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Wacken Open Air, as many people who read this blog know, is a huge heavy metal music festival that occurs on farm fields around the small town of Wacken, Germany every first weekend of August. I’ve blogged quite a lot about the festival, which I attended 12 times between 2000 and 2014. I only ever saw the Wacken countryside in summer, and from my earliest times I was always curious what the place looked like at other times of year, without the festival infrastructure and tens of thousands of metal fans teeming about. In January 2015 my friend George, who lives near Wacken, took some terrific photos of the place in winter and covered in snow. That was one of the most fun articles I’ve ever done on this blog.

Not long ago another reader, Ole from the town of Neumünster, also not too far from Wacken, contacted me out of the blue. He had been to the Wacken festival grounds in mid-September, about six weeks after the end of the festival, and took a number of photos of what it looked like at the beginning of fall. I’m happy to share the photos with you, with Ole’s permission. What a difference a few weeks–and a change of season–makes!

First things first, we should do a comparison so you can see what Wacken looks like during the festival, and afterwards.

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This is a picture of the Wacken main grounds during the festival itself. Ole says he took this during the Foreigner set. This was in early August.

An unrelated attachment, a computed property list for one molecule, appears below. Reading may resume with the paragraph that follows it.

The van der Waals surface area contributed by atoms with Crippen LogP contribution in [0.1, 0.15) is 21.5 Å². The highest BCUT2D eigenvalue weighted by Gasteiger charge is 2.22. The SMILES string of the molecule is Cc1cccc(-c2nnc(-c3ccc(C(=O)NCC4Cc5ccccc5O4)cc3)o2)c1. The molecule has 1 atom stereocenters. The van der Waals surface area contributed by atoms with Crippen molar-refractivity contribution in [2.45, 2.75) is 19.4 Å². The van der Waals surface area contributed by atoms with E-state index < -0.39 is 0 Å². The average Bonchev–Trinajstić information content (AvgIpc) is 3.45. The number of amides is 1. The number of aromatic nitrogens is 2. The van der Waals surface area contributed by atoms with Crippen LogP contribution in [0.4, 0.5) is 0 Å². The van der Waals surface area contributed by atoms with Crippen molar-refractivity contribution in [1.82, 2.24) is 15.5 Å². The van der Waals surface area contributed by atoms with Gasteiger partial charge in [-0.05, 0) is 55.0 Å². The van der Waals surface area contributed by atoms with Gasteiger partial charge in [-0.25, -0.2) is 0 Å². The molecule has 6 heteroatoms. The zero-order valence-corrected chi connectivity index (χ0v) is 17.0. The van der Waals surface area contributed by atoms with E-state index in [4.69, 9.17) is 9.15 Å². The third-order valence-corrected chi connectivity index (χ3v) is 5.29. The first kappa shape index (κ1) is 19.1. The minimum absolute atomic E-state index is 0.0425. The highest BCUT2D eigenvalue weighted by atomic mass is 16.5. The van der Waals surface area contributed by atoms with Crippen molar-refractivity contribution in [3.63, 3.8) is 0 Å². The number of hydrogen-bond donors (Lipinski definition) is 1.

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Now here is exactly the same spot, except in mid-September. You can tell it’s the same spot because of the position of the grain silo.

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The “True Metal Stage,” one of the two main stages, sat on this spot. It’s kind of lonely now!

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This is the view from the site of the “Party Stage,” one of the adjunct stages. In early August this ground would be totally filled with metalheads. Now the ground lies fallow, awaiting winter.

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This was once the entrance to one of the infield camping grounds. During the festival you’d find a temporary “supermarket” at the end of this path.

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This was where the “Wackinger Village” was, a temporary medieval-style city with food booths, jousting and swordplay, a small stage, etc. Very lonely now.

If you look closely at the above photo you can see a remnant of the festival still left over–the large wooden hand “throwing the horns” chainsaw sculpture that marks a significant landmark of the festival grounds. This landmark features prominently in the novella “Wacken,” part of my recent story collection Hotel Himalaya: Three Travel Romances. In that story, the sculpture is where the characters of Daria and Andras meet up several times during the festival.

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More lonely remnants: part of a temporary wall and some barrier tape over a farm gate are all that remain of the “Artist’s Village,” which is the backstage-backstage area where the big bands stay.

This was the area that my friends and I were trying to get to with the “AAA” (Access All Areas) passes that were promised to us–and never delivered–in this chapter of my Wacken 2014 saga.

The photo at the top of this article, which is my favorite of the whole batch, shows life and fresh grass springing back in the area of the main campgrounds, just five or six weeks after the festival. And yet autumn is almost here. Even now as you read this (October 12) it probably looks very different.

Thanks Ole for showing us these pictures!

All photos in this article are under copyright, used here by me with permission of Ole, and may not be copied or re-used for any purpose without permission.
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